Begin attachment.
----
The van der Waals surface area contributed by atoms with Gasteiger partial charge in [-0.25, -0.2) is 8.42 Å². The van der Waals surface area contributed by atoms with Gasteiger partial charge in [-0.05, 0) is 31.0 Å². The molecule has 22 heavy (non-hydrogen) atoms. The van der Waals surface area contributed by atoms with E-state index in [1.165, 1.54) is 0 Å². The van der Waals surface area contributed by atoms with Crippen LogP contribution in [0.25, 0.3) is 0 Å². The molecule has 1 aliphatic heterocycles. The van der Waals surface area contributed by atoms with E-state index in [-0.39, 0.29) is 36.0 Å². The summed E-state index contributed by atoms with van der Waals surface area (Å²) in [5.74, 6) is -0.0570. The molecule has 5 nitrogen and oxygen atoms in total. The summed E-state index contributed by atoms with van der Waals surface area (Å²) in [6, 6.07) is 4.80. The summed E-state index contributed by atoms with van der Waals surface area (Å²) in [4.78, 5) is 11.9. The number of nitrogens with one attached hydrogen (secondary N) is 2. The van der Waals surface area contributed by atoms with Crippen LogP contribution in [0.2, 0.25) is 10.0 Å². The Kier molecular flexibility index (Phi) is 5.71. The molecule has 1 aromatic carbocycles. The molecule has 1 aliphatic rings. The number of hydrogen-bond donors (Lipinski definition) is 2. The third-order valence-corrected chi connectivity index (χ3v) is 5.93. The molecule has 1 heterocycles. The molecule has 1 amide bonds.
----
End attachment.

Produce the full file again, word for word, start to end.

The van der Waals surface area contributed by atoms with Gasteiger partial charge in [-0.25, -0.2) is 8.42 Å². The van der Waals surface area contributed by atoms with Gasteiger partial charge in [-0.05, 0) is 31.0 Å². The molecule has 22 heavy (non-hydrogen) atoms. The van der Waals surface area contributed by atoms with E-state index in [1.165, 1.54) is 0 Å². The van der Waals surface area contributed by atoms with Crippen LogP contribution in [0.25, 0.3) is 0 Å². The molecule has 1 aliphatic heterocycles. The van der Waals surface area contributed by atoms with E-state index in [-0.39, 0.29) is 36.0 Å². The summed E-state index contributed by atoms with van der Waals surface area (Å²) in [5.74, 6) is -0.0570. The molecule has 5 nitrogen and oxygen atoms in total. The summed E-state index contributed by atoms with van der Waals surface area (Å²) in [6, 6.07) is 4.80. The summed E-state index contributed by atoms with van der Waals surface area (Å²) in [4.78, 5) is 11.9. The number of nitrogens with one attached hydrogen (secondary N) is 2. The van der Waals surface area contributed by atoms with Crippen LogP contribution in [0.2, 0.25) is 10.0 Å². The Kier molecular flexibility index (Phi) is 5.71. The molecule has 1 aromatic carbocycles. The molecule has 1 aliphatic rings. The number of hydrogen-bond donors (Lipinski definition) is 2. The third-order valence-corrected chi connectivity index (χ3v) is 5.93. The molecule has 1 heterocycles. The molecule has 1 amide bonds.